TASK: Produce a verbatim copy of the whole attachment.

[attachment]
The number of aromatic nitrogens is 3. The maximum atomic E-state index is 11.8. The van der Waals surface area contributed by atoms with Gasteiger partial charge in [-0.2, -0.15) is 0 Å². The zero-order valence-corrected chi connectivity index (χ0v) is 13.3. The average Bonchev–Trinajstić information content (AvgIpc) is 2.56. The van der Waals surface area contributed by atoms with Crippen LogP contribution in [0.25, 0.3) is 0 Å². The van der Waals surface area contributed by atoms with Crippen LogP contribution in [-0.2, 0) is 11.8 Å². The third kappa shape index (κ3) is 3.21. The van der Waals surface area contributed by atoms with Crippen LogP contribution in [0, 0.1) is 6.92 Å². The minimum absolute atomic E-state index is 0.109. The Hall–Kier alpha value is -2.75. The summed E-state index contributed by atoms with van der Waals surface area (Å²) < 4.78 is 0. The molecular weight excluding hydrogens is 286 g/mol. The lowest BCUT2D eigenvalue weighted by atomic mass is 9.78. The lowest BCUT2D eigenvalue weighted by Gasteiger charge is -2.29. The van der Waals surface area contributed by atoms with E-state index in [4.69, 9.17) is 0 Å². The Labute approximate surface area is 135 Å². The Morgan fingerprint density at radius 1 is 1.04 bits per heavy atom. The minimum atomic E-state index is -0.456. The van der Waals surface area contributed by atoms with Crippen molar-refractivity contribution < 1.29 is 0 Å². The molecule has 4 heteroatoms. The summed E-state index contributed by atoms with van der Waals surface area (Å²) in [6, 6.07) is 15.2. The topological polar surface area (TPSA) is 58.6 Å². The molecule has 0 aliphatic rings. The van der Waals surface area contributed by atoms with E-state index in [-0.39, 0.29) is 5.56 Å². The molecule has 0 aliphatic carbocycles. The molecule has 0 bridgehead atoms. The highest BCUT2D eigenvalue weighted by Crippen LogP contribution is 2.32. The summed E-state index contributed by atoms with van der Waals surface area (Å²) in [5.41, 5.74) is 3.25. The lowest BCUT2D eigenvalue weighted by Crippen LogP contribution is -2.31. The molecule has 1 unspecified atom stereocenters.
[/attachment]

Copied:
The number of aromatic nitrogens is 3. The maximum atomic E-state index is 11.8. The van der Waals surface area contributed by atoms with Gasteiger partial charge in [-0.2, -0.15) is 0 Å². The zero-order valence-corrected chi connectivity index (χ0v) is 13.3. The average Bonchev–Trinajstić information content (AvgIpc) is 2.56. The van der Waals surface area contributed by atoms with Crippen LogP contribution in [0.25, 0.3) is 0 Å². The van der Waals surface area contributed by atoms with Crippen LogP contribution in [-0.2, 0) is 11.8 Å². The third kappa shape index (κ3) is 3.21. The van der Waals surface area contributed by atoms with Crippen LogP contribution in [0, 0.1) is 6.92 Å². The minimum absolute atomic E-state index is 0.109. The Hall–Kier alpha value is -2.75. The summed E-state index contributed by atoms with van der Waals surface area (Å²) < 4.78 is 0. The molecular weight excluding hydrogens is 286 g/mol. The lowest BCUT2D eigenvalue weighted by atomic mass is 9.78. The lowest BCUT2D eigenvalue weighted by Gasteiger charge is -2.29. The van der Waals surface area contributed by atoms with E-state index in [4.69, 9.17) is 0 Å². The Labute approximate surface area is 135 Å². The Morgan fingerprint density at radius 1 is 1.04 bits per heavy atom. The minimum atomic E-state index is -0.456. The van der Waals surface area contributed by atoms with Crippen molar-refractivity contribution < 1.29 is 0 Å². The molecule has 4 heteroatoms. The summed E-state index contributed by atoms with van der Waals surface area (Å²) in [6, 6.07) is 15.2. The topological polar surface area (TPSA) is 58.6 Å². The molecule has 0 aliphatic rings. The van der Waals surface area contributed by atoms with E-state index in [-0.39, 0.29) is 5.56 Å². The molecule has 0 aliphatic carbocycles. The molecule has 0 bridgehead atoms. The highest BCUT2D eigenvalue weighted by Crippen LogP contribution is 2.32. The summed E-state index contributed by atoms with van der Waals surface area (Å²) in [5.41, 5.74) is 3.25. The lowest BCUT2D eigenvalue weighted by Crippen LogP contribution is -2.31. The molecule has 1 unspecified atom stereocenters.